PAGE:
The aftermath of 2007 led to extreme risk aversion and excessive cash hoarding by financial institutions (FIs) over the past decade. But today’s economic, interest rate and regulatory environment is much more cheery, so FIs must get back to aggressively managing cash assets by reallocating reserves, optimizing cash holdings and boosting lending.
The Great Recession Pushed Banks to an Overabundance of Caution
Depository institutions, such as banks and credit unions, typically decide cash inventory levels based on reserve requirements, customer demand, insurance limits, and anticipated spikes in cash withdrawal. But in the aftermath of 2007, chastened by other’s mistakes and chastised through regulatory backlash, banks and credit unions (FIs) became extremely risk averse and raised their cash limit presets to inefficiently high levels.
From 2008 to 2010, over 300 banks failed due to insolvency or being too illiquid. The panic surrounding the failure of key FIs - such as Lehman Brothers, Washington Mutual and Wachovia - led to liquidity concerns. This caused regulators to force FIs to liquidate their assets at huge losses or raise large levels of capital, so securities tanked across the globe, leaving FIs unable to cover their debt obligations and, ultimately, causing many of them to fail.
Disciplined by that bitter pill of 2007 and stringent regulations, the needle at banks’ and credit unions’ risk management departments swung heavily to the side of extreme caution. Moreover, when the post-2007 world economy was in shambles and interest rates were at all-time lows, FIs had few profitable investment opportunities – so cash holdings mounted.
Where, earlier, a large focus of management was to optimize any and all non-earning assets, such as cash (“make sure your branch never has more cash sitting around than there is demand for, make sure you always think of putting our capital to work!”), post-2007 risk aversion led management to forgo nimble demand-based cash management for the safety and comfort of larger-than-necessary cash holdings - the very antithesis of a financial institution’s raison d’etre.
The Fallout - Managing Cash to High Preset Limits
As a result, among other safety measures, banks and credit unions raised their cash levels. But that’s not the real issue. The main problem this risk aversion spawned was that it made management at most FI branches comfortable with, and trained, to keeping cash levels at those high preset limits. Here’s why:
Historically, cash limits were set as ceilings - cash holding levels that the branch must NOT exceed - in its pursuit of maximizing the deployment of capital for profit, in addition to insurance limitations. Prior to the Great Recession, bank managers leveraged their freedom to optimize cash liquidity so they could maximize profits through healthy risk taking and investments in loans, bonds, stocks, etc. But after the financial crisis of 2007, financial managers had a collective shift in mindset - from optimized risk-taking for profit to conservative risk aversion for safety.
So, instead of aggressively deploying capital and making sure cash does not reach or exceed preset limits, some FIs now make sure cash holdings are at or near prescribed upper bounds set by rules and restrictions – they’re managing cash to the limit when they really should be managing it down to usage. Moreover, this overly risk averse mindset is simply not compatible with a bank’s fundamental business model of optimizing its assets through deposits-vs-investments arbitrage.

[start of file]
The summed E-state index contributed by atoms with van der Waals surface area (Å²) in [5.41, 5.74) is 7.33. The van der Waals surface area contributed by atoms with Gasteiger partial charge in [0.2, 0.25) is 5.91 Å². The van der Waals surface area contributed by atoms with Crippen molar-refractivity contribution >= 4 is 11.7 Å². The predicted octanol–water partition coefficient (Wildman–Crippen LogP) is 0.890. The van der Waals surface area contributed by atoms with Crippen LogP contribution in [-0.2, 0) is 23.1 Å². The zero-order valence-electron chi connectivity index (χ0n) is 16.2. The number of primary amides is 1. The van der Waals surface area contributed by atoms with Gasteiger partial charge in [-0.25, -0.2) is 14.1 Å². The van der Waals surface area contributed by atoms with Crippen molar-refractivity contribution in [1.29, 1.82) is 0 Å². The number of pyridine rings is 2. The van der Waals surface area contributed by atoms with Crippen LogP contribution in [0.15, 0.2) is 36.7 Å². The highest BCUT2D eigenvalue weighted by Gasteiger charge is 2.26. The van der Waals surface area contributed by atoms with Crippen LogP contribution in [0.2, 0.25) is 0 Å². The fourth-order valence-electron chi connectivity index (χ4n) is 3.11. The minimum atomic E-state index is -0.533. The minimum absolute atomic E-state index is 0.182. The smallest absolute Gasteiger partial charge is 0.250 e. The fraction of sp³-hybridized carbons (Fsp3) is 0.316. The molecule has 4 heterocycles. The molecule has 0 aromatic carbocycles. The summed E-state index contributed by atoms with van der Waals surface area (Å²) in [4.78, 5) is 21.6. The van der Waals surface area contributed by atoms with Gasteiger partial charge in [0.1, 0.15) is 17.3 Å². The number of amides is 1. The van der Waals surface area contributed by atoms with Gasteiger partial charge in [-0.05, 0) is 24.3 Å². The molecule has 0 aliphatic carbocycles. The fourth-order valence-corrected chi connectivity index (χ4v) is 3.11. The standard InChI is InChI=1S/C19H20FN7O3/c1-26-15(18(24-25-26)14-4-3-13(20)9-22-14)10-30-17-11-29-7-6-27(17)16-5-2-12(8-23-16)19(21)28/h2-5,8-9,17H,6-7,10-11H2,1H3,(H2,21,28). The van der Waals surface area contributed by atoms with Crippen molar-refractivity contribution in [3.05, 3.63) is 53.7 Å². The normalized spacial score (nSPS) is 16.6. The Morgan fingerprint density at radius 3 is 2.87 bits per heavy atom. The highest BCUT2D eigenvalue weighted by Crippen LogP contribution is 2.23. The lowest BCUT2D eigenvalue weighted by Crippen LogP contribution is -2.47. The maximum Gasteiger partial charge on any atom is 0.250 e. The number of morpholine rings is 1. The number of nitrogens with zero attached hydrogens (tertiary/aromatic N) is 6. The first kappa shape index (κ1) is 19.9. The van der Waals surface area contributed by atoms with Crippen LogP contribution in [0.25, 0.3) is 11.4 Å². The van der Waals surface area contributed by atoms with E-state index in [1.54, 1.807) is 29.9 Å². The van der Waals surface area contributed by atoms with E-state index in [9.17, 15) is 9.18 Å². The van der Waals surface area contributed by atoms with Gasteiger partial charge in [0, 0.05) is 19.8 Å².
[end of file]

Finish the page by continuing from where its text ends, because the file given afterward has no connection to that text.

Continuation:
While this conservative mindset served its purpose back then, it now threatens to sink staid FIs relative to more nimble competitors who see opportunity in a fundamentally improving economic and regulatory climate, and a rising interest rate environment that favors the financial sector.
Economic Data Solidly Point to Growth and Capital Investment
Now, things look a lot better, with steady GDP growth and U.S. unemployment at 4.4% - the lowest in a decade, amidst a rebounding jobs market with early signs of wage growth that should spur spending and consumption. Additionally, Trump’s planned infrastructure spending, regulatory reform and tax cuts should fortify economic growth and further drive lending opportunities for FIs.
Now is the time to return focus to non-earning assets and deploying the financial institution’s capital in this new environment of low unemployment, rising rates and, hopefully, a less restrictive banking industry.
It’s Time to Bring Back the Moxie
So, in a rising economic and interest rate environment, managers need to get back to their old hustle, re-focus on profits and optimizing cash liquidity, and then some… because technology has raised the bar for everyone. Where, earlier, bank managers could rely on their years of experience to manage cash reserves, today’s cool tools take optimization to levels not seen before, and offer early adopters nimbleness, greater access to cash when needed and a solid competitive advantage.
The Solution – Optimize Cash Liquidity, Operate Well-Below Cash Limits
Although no one’s denying the practical value of cash limits, it is time managers at FIs recognize that limits are merely upper bounds for cash control, not mandates for cash holding levels, and understand that sophisticated cash optimization is the need of the hour in today’s fast-paced and hyper-competitive financial world. To win, managers must leverage technology-enabled, statistically-driven cash management solutions that accurately model a bank’s or credit union’s realistic cash needs, within risk parameters, and deploy every penny of excess cash into safe yet profit-oriented banking.